By Greg Price
“This is something that is bigger than yourself.”
Those were words spoken during the pre-game speech by coaching staff of the Taber bantam Rebels football team before it took the field of its Division III championship game against the Lethbridge Bulldogs on Saturday.
Never have words been spoken so true that capsulate the sport of football.
I love various sports, each has their own strengths that can give joy to a child’s life.
But the lessons that can be learned from football are like none other when it comes to relying on one another.
You can have a pitcher mow down 20 batters with strikeouts to propel a baseball team to victory. That is literally having a defence pick daisies for 4/5ths of a game where batters do not even reach first base, let alone score a run.
With basketball moving more and more into an isolation game, you can have a guard drop 40 points and dish out to the perimetre for double-digit assists and make for nearly half a team’s offence with only five players on the court at one time.
In hockey, your team can be outplayed in every facet of the game except for goaltending and you can still win. There are many cases documented of goalies being pelted with 40, 50-plus shots, standing on their head to preserve a 1-0 or 2-1 win. Teams have stolen series in the NHL playoffs simply from having a stone wall in net.
You can see dominating stat lines in football, but I guarantee those stats were not generated solely by the player themselves.
A star running back has the skill of turning a five-yard run into a 10-yard run with second efforts. But constant 100-yard, multi-touchdown games come from an offensive line opening holes that semi trucks could drive through.
Even Peyton Manning would not be able to deliver a touchdown strike with a helmet in his back a second after the ball is hiked from a porous offensive line.
That wide receiver that gracefully hauled in the 60-yard touchdown strike? Most likely from an offensive line that gave their quarterback enough time to eat a sandwich before he delivered the ball to his third read.
That linebacker that made 15 tackles? If those tackles were made 15 yards down the field that is not really a good stat to have because your defensive line is getting dominated at the point of attack.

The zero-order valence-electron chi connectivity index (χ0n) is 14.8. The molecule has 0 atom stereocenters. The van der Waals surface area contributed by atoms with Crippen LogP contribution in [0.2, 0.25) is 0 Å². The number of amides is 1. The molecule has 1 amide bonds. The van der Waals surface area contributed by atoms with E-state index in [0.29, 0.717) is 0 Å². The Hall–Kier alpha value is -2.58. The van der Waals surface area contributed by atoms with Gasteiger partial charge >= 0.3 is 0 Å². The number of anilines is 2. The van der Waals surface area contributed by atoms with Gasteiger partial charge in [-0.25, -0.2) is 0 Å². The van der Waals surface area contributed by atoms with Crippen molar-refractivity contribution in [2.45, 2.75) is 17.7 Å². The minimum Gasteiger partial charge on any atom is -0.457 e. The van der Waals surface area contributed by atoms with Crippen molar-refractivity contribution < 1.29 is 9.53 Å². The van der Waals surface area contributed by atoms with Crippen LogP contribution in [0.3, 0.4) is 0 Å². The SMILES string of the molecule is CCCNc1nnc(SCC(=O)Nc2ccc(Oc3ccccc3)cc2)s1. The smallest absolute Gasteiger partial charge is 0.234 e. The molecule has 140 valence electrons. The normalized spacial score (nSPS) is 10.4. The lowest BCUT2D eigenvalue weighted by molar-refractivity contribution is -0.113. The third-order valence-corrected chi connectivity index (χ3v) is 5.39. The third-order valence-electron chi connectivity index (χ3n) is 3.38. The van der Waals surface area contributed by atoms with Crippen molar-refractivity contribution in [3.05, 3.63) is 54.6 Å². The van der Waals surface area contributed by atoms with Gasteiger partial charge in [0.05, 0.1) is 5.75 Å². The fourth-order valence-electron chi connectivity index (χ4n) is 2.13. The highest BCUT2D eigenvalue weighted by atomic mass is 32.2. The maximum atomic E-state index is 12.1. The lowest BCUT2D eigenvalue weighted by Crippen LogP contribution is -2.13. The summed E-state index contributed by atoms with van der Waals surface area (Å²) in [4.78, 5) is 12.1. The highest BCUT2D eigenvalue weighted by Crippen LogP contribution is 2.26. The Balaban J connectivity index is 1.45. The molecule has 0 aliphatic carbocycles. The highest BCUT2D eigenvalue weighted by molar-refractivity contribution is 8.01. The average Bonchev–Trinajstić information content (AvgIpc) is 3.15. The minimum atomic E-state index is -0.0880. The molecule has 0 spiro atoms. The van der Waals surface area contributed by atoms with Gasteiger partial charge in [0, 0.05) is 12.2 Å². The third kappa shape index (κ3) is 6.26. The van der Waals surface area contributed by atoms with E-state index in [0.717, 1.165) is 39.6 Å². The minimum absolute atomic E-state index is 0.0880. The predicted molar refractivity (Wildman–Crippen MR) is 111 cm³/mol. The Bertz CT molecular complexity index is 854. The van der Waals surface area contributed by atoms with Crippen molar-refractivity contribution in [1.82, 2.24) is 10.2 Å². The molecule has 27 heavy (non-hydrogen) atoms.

What if those tackles were made in the backfield? Again, likely because the defensive linemen are occupying one or two blockers themselves to free the linebacker up to blitz.
In no other sport are there so many pieces working together to make a play successful either offensively or defensively. And if even one of those pieces is not doing its job, the best schemed play can turn into an absolute disaster.
And when disaster strikes, apart from the physical aspect of football is the mental part. In a 48-minute game there are plenty of opportunities for the contest to go south on a player that tests their mental resolve. I’ll quote the 2006 film Rocky Balboa which certainly rings true. “It ain’t about how hard ya hit. It’s about how hard you can get hit and keep moving forward. How much you can take and keep moving forward.”
And that is what I loved so much about the bantam Rebels’ eventual nail-biting 26-25 victory at the University of Lethbridge. Given the final scores between the two teams the last two years, you couldn’t ask for two more evenly-matched teams. There were plenty of times the Bulldogs hit the Rebels hard and the team easily could have stayed on the canvass and called it a day.